‘Uncovering Hidden Pathways’ focuses on future minority youth in STEM

Jaleesa Trapp, a University of Wash­ington graduate, hosted “Uncovering Hidden Pathways” at UW Tacoma on Jan. 28 from 4–5 p.m., which discussed anti-racist approaches for engaging in marginalized groups within STEM — standing for science, technology, engi­neering and math.

Trapp is an educator, activist, and researcher at the Massachusetts Institu­tion of Technology Media Lab, and also works with Girls Who Code, Tacoma Action Collective and the Tacoma Club­house. Trapp discussion focused on how vital it is for non-dominant youth to have access to STEM, and how the word “non-dominant” directly ad­dressed power structures.

“When we talk about racism, we’re talking about a power structure,” Trapp said. When we’re talking underserved, we’re talking about power structure. Marginalized, a power structure. When I use non-dominant, that’s what I’m talking about.”

Trapp began by discussing intersec­tionality, defining it as, “A theory that systems of discrimination or disadvan­tage are interdependent.” Trapp went on to clarify the theory of intersection­ality with attendees.

“What that means is that they over­lap, they do not exist as separate sys­tems,” Trapp said. “When we’re talking about intersectionality we’re talking about interdependent systems working at the same time.”

She explained how important this theory was, especially for equity in STEM and anti-racist pedagogy.

“[When] we talk about equity in STEM, we don’t talk about poverty, we don’t talk about affordable housing, we don’t talk about economics,” Trapp said. “There’s a lot of different systems. We don’t talk about violence. All those sys­tems are working at the same time and those all need to be acknowledged.”

Trapp also discussed the “4 P’s of Creative Learning” by Mitchel Resn­ick, her advisor at the MIT Media Lab. The purpose of the four p’s — which are projects, passion, peers and play — is to define that one will work harder and spend longer on a project that is significant to them. Especially when one works with their peers, then it will be work they enjoy, which de­fines the “play”.

Trapp also highlighted the impor­tance of students having connections in the STEM field, as she herself struggled at the beginning of her college career.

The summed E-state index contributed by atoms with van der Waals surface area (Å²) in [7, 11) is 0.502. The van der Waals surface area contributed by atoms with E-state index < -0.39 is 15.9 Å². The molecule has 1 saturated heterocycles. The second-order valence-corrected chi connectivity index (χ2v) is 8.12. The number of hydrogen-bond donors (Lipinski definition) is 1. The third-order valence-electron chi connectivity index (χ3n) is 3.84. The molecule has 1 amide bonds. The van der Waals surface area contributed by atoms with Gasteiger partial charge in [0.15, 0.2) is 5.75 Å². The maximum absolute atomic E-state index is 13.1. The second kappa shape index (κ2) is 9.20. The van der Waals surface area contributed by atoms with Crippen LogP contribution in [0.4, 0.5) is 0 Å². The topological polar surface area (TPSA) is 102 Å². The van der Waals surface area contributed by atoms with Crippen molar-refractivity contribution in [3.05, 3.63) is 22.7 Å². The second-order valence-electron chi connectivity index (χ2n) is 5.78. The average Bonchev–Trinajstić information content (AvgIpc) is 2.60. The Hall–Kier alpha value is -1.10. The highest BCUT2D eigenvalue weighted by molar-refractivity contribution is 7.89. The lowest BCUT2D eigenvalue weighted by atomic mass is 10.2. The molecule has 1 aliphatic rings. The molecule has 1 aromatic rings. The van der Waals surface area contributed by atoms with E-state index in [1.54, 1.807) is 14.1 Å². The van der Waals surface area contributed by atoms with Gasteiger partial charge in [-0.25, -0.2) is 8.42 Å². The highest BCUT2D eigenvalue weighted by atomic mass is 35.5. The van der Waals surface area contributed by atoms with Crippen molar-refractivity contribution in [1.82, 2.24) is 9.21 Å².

“If you don’t know anybody in your social network who has a career in STEM, how are you supposed to learn these things?” Trapp asked. “My parents didn’t have a career in STEM and it’s not enough just to do these activities in school and work on these projects and then say ‘go into the world, now you can be an engineer’ because when I got to college I struggled.”

Trapp credited the ClubHouse Net­work and the Technology Access Foun­dation — programs that aid students in receiving internships — for her success in the STEM field, encouraging students to seek the same or similar programs. She also cited the Computer Clubhouse, which values underserved students in­terested in this field, as a program that played a key role in her life, and for the STEM student community.

“They actually give the tools to the youth and allow them to explore them,” Trapp said. “When I talk about con­structionism and that type of project based learning, what I’m talking about is a power shift in giving youth this power that they don’t normally have … If it wasn’t for the clubhouse there is no way I would be here right now.”

As a teacher, Trapp created a cur­riculum where students could work on projects that are significant to them, and that they will actually enjoy. An example she shared was how she let one of her students work on a project about shoes.

“The next day he came back and showed me his website that had so many features that we hadn’t even covered in class,” Trapp said. “He was so excited to work on something that was so rel­evant to him.”

Trapp’s curriculum made the stu­dent feel dedicated to his work, and gave him the motivation to work on his project at home, despite Trapp not giv­ing her students homework — some­thing she practices because she under­stands not all students have access to computers in their homes.

Trapp concluded her discussion by emphasizing the power of activism, such as being able to coordinate events with the help of others. Trapp shared an example of her own — when she and her friends organized trips to movie theatres for high school and college girls to see films, providing young women of color a place of inclusivity in the com­munity. Once the event had been post­ed on Facebook, many contributed by donating, allowing over 50 girls to at­tend the movies..

“That took the whole community,” Trapp said. “I just said ‘we’re doing this’ and the community showed up.”

As Trapp’s discussion came to an end, a picture of the girls at the movie theatre appeared on the screen behind, holding a big sign that read, “Black Girls Matter.”